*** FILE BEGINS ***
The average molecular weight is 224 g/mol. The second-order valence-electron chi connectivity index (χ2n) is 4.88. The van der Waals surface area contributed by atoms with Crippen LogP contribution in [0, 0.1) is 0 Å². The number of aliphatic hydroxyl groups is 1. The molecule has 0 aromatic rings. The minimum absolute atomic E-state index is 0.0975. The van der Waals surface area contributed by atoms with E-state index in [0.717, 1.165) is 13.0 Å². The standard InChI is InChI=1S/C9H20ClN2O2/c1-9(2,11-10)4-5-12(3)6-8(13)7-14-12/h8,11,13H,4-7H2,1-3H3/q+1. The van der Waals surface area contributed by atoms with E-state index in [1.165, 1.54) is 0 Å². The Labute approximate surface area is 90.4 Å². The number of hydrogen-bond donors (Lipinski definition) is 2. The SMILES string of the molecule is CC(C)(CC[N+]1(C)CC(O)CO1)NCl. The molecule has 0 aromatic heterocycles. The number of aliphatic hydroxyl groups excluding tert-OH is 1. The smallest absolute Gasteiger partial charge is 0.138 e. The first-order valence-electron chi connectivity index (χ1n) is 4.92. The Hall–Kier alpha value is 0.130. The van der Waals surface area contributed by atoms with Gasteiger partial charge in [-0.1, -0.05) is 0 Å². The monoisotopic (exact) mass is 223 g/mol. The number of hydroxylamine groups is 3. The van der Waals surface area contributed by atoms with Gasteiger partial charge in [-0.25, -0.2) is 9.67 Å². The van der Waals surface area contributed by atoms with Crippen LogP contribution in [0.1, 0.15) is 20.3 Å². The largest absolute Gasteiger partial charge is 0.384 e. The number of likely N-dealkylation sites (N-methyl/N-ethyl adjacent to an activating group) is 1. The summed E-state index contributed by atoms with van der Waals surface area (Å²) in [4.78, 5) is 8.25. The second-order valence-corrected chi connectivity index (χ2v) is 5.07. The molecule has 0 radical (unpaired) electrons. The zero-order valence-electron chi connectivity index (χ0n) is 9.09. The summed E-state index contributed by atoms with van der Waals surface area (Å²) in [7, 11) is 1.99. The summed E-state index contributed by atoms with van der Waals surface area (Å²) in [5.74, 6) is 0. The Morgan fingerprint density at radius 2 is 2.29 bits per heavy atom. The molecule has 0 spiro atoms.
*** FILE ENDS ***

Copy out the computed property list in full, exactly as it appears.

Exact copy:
The average molecular weight is 224 g/mol. The second-order valence-electron chi connectivity index (χ2n) is 4.88. The van der Waals surface area contributed by atoms with Crippen LogP contribution in [0, 0.1) is 0 Å². The number of aliphatic hydroxyl groups is 1. The molecule has 0 aromatic rings. The minimum absolute atomic E-state index is 0.0975. The van der Waals surface area contributed by atoms with E-state index in [0.717, 1.165) is 13.0 Å². The standard InChI is InChI=1S/C9H20ClN2O2/c1-9(2,11-10)4-5-12(3)6-8(13)7-14-12/h8,11,13H,4-7H2,1-3H3/q+1. The van der Waals surface area contributed by atoms with E-state index in [1.165, 1.54) is 0 Å². The Labute approximate surface area is 90.4 Å². The number of hydrogen-bond donors (Lipinski definition) is 2. The SMILES string of the molecule is CC(C)(CC[N+]1(C)CC(O)CO1)NCl. The molecule has 0 aromatic heterocycles. The number of aliphatic hydroxyl groups excluding tert-OH is 1. The smallest absolute Gasteiger partial charge is 0.138 e. The first-order valence-electron chi connectivity index (χ1n) is 4.92. The Hall–Kier alpha value is 0.130. The van der Waals surface area contributed by atoms with Gasteiger partial charge in [-0.1, -0.05) is 0 Å². The monoisotopic (exact) mass is 223 g/mol. The number of hydroxylamine groups is 3. The van der Waals surface area contributed by atoms with Gasteiger partial charge in [-0.25, -0.2) is 9.67 Å². The van der Waals surface area contributed by atoms with Crippen LogP contribution in [0.1, 0.15) is 20.3 Å². The largest absolute Gasteiger partial charge is 0.384 e. The number of likely N-dealkylation sites (N-methyl/N-ethyl adjacent to an activating group) is 1. The summed E-state index contributed by atoms with van der Waals surface area (Å²) in [4.78, 5) is 8.25. The second-order valence-corrected chi connectivity index (χ2v) is 5.07. The molecule has 0 radical (unpaired) electrons. The zero-order valence-electron chi connectivity index (χ0n) is 9.09. The summed E-state index contributed by atoms with van der Waals surface area (Å²) in [7, 11) is 1.99. The summed E-state index contributed by atoms with van der Waals surface area (Å²) in [5.74, 6) is 0. The Morgan fingerprint density at radius 2 is 2.29 bits per heavy atom. The molecule has 0 spiro atoms.